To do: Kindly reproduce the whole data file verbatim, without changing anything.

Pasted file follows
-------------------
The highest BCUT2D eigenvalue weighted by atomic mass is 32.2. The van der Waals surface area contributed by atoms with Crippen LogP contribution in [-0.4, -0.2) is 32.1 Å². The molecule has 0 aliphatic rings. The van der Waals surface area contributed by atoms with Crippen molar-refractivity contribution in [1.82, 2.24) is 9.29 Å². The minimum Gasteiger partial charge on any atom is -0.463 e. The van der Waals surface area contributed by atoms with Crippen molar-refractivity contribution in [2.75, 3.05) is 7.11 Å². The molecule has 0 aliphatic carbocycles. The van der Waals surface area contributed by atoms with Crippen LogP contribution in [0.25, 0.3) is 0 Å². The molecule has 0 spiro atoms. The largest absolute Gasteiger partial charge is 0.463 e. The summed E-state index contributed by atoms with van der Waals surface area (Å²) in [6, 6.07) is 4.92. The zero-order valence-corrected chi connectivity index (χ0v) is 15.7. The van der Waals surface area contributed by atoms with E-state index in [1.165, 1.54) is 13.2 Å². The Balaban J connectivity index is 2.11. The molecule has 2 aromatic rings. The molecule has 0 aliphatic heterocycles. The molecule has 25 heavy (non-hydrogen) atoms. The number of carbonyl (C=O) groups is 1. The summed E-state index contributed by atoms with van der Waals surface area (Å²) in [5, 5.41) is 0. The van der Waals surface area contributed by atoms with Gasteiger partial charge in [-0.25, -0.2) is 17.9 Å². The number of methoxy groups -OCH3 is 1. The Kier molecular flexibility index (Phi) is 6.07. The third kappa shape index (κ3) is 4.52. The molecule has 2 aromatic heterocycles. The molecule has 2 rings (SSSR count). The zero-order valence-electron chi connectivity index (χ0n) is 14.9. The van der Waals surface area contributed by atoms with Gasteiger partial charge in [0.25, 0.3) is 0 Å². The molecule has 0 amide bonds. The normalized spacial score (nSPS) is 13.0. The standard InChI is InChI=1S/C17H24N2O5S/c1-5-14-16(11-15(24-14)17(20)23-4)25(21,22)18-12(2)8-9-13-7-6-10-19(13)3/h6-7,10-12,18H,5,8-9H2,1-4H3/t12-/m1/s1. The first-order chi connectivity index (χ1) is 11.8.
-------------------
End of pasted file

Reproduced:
The highest BCUT2D eigenvalue weighted by atomic mass is 32.2. The van der Waals surface area contributed by atoms with Crippen LogP contribution in [-0.4, -0.2) is 32.1 Å². The molecule has 0 aliphatic rings. The van der Waals surface area contributed by atoms with Crippen molar-refractivity contribution in [1.82, 2.24) is 9.29 Å². The minimum Gasteiger partial charge on any atom is -0.463 e. The van der Waals surface area contributed by atoms with Crippen molar-refractivity contribution in [2.75, 3.05) is 7.11 Å². The molecule has 0 aliphatic carbocycles. The van der Waals surface area contributed by atoms with Crippen LogP contribution in [0.25, 0.3) is 0 Å². The molecule has 0 spiro atoms. The largest absolute Gasteiger partial charge is 0.463 e. The summed E-state index contributed by atoms with van der Waals surface area (Å²) in [6, 6.07) is 4.92. The zero-order valence-corrected chi connectivity index (χ0v) is 15.7. The van der Waals surface area contributed by atoms with E-state index in [1.165, 1.54) is 13.2 Å². The Balaban J connectivity index is 2.11. The molecule has 2 aromatic rings. The molecule has 0 aliphatic heterocycles. The molecule has 25 heavy (non-hydrogen) atoms. The number of carbonyl (C=O) groups is 1. The summed E-state index contributed by atoms with van der Waals surface area (Å²) in [5, 5.41) is 0. The van der Waals surface area contributed by atoms with Gasteiger partial charge in [-0.25, -0.2) is 17.9 Å². The number of methoxy groups -OCH3 is 1. The Kier molecular flexibility index (Phi) is 6.07. The third kappa shape index (κ3) is 4.52. The molecule has 2 aromatic heterocycles. The molecule has 2 rings (SSSR count). The zero-order valence-electron chi connectivity index (χ0n) is 14.9. The van der Waals surface area contributed by atoms with Gasteiger partial charge in [0.25, 0.3) is 0 Å². The molecule has 0 amide bonds. The normalized spacial score (nSPS) is 13.0. The standard InChI is InChI=1S/C17H24N2O5S/c1-5-14-16(11-15(24-14)17(20)23-4)25(21,22)18-12(2)8-9-13-7-6-10-19(13)3/h6-7,10-12,18H,5,8-9H2,1-4H3/t12-/m1/s1. The first-order chi connectivity index (χ1) is 11.8.